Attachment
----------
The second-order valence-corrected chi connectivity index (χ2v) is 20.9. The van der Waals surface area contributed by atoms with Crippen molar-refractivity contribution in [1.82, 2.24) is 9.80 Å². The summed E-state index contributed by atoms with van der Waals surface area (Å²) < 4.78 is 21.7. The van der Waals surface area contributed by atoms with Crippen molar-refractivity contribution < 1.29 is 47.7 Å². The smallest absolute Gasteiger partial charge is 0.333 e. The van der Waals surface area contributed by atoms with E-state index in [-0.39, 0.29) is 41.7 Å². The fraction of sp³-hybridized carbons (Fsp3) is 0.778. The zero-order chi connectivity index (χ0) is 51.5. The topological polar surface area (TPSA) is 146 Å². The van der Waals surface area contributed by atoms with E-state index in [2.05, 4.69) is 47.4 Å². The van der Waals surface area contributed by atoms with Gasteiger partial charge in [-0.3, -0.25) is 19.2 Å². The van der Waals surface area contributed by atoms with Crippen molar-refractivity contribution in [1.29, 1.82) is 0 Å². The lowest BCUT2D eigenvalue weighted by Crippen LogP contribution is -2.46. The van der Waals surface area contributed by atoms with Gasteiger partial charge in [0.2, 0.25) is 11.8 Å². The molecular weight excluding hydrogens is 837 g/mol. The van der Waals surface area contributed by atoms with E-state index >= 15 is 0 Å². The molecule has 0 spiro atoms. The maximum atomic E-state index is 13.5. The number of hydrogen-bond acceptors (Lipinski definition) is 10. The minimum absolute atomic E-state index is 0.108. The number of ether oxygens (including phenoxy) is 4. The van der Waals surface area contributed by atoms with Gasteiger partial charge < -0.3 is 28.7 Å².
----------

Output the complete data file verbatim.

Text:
The second-order valence-corrected chi connectivity index (χ2v) is 20.9. The van der Waals surface area contributed by atoms with Crippen molar-refractivity contribution in [1.82, 2.24) is 9.80 Å². The summed E-state index contributed by atoms with van der Waals surface area (Å²) < 4.78 is 21.7. The van der Waals surface area contributed by atoms with Crippen molar-refractivity contribution < 1.29 is 47.7 Å². The smallest absolute Gasteiger partial charge is 0.333 e. The van der Waals surface area contributed by atoms with E-state index in [-0.39, 0.29) is 41.7 Å². The fraction of sp³-hybridized carbons (Fsp3) is 0.778. The zero-order chi connectivity index (χ0) is 51.5. The topological polar surface area (TPSA) is 146 Å². The van der Waals surface area contributed by atoms with E-state index in [2.05, 4.69) is 47.4 Å². The van der Waals surface area contributed by atoms with Gasteiger partial charge in [-0.3, -0.25) is 19.2 Å². The van der Waals surface area contributed by atoms with Crippen molar-refractivity contribution in [1.29, 1.82) is 0 Å². The lowest BCUT2D eigenvalue weighted by Crippen LogP contribution is -2.46. The van der Waals surface area contributed by atoms with Gasteiger partial charge in [0.2, 0.25) is 11.8 Å². The molecular weight excluding hydrogens is 837 g/mol. The van der Waals surface area contributed by atoms with E-state index >= 15 is 0 Å². The molecule has 0 spiro atoms. The maximum atomic E-state index is 13.5. The number of hydrogen-bond acceptors (Lipinski definition) is 10. The minimum absolute atomic E-state index is 0.108. The number of ether oxygens (including phenoxy) is 4. The van der Waals surface area contributed by atoms with Gasteiger partial charge < -0.3 is 28.7 Å².